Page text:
PIP breast implant failures significantly higher than thought
20 April 2012
The failure rate of silicone breast implants manufactured by
Poly Implant Prosthèse (PIP) could be as high as 33.8%, according to new
research published in the Journal of Plastic, Reconstructive and
Patients who received PIP implants either for primary or secondary
breast augmentation, between January 2000 and August 2005, were
studied to determine implant failure rate and other complications.
Results found that 7 to 12 years after implantation the failure rate
for PIP implants is in the region of 15.9-33.8%.
Concerns about the durability of PIP silicone breast implants have
been expressed for several years prior to their formal withdrawal
from the UK market in March 2010. Although precise details of what
elements were at fault remain unclear, concerns have been raised
about both the elastomer (the outer cover of the implant) and the
"Previous studies have typically reported failure rates of between
2% and 5% and these estimates have been based on secondary data. In
this study, all participants were scanned by ultrasound, which
provides conclusive indication of rupture, rather than clinical
examination which is typically used. Most previous studies were
based on multiple surgeon, multiple technique, with a relatively
small number of patients and shorter follow up time span," commented
Mr. Jan Stanek, lead author of the study.
In this study PIP implants were used by the plastic surgeon for both
primary and secondary breast augmentation. A database of patients
was constructed and each patient was offered a free consultation and
referral for ultrasound scan. Chief outcome measures included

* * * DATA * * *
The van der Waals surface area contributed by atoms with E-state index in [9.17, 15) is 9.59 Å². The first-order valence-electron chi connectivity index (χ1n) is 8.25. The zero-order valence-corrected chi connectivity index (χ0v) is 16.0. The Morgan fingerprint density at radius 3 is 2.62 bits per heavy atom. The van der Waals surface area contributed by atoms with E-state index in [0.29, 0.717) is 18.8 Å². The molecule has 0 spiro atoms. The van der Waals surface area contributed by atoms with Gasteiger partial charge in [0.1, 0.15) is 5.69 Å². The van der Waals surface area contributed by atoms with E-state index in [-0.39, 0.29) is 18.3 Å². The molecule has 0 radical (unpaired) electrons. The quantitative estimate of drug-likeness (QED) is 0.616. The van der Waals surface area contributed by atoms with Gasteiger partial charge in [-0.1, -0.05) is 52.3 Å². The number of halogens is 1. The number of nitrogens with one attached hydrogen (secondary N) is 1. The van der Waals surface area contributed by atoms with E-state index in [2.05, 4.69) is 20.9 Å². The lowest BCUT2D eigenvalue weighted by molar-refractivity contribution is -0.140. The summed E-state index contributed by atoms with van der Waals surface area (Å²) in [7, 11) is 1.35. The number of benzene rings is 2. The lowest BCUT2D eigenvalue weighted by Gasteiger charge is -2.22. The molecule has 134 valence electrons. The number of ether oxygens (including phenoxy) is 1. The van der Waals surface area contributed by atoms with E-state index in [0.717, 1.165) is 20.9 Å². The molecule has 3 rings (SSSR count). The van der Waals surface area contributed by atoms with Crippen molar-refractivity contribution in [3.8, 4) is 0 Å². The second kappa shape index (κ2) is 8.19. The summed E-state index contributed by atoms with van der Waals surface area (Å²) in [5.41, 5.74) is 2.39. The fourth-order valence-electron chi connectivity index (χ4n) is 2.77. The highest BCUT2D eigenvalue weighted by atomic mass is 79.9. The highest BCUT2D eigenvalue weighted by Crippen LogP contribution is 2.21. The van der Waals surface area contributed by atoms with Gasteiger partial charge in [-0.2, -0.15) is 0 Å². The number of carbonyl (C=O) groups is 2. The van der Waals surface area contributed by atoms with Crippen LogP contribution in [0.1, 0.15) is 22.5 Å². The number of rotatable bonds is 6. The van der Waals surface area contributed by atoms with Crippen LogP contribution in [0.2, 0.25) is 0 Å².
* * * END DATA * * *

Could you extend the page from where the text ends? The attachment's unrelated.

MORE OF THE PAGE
secondary surgery, implant rupture rate and time to rupture.
453 patients with PIP devices were identified. Of this number, 30
had already undergone implant exchange for a variety of reasons. 180
(39.7%) could not be contacted and 19 had undergone implant removal
elsewhere. Of those who could be contacted, 47 declined consultation
as they had no concerns. 97 had neither clinical signs nor
radiographic evidence of implant rupture and elected to remain under
regular review. At the time of writing, 38 had undergone implant
exchange after ultrasonographic indication of rupture.
Based on these results, if the group of non-responders had no
ruptures, the overall rupture rate would be 15.9%. However, it the
non-responders had the same rupture rate as those examined in the
study, the overall rupture rate would be 33.8%.
Mr Stanek indicates that all PIP implants, due to the high rupture
rate and uncertainty about the nature of the silicone gel, may need
to be removed. Those patients with ruptured implants will have to
have them removed; those with no evidence of rupture will need to be
monitored on a regular basis. Further research into the nature of
the elastomer and gel filler will determine whether all PIP implants
should be explanted in the future.
M.G. Berry and Jan J. Stanek. The PIP mammary prosthesis: A product
recall study. (DOI: 10.1016/j.bjps.2012.02.019); in press, ahead of
print in Journal of Plastic, Reconstructive and Aesthetic Surgery,
published by Elsevier.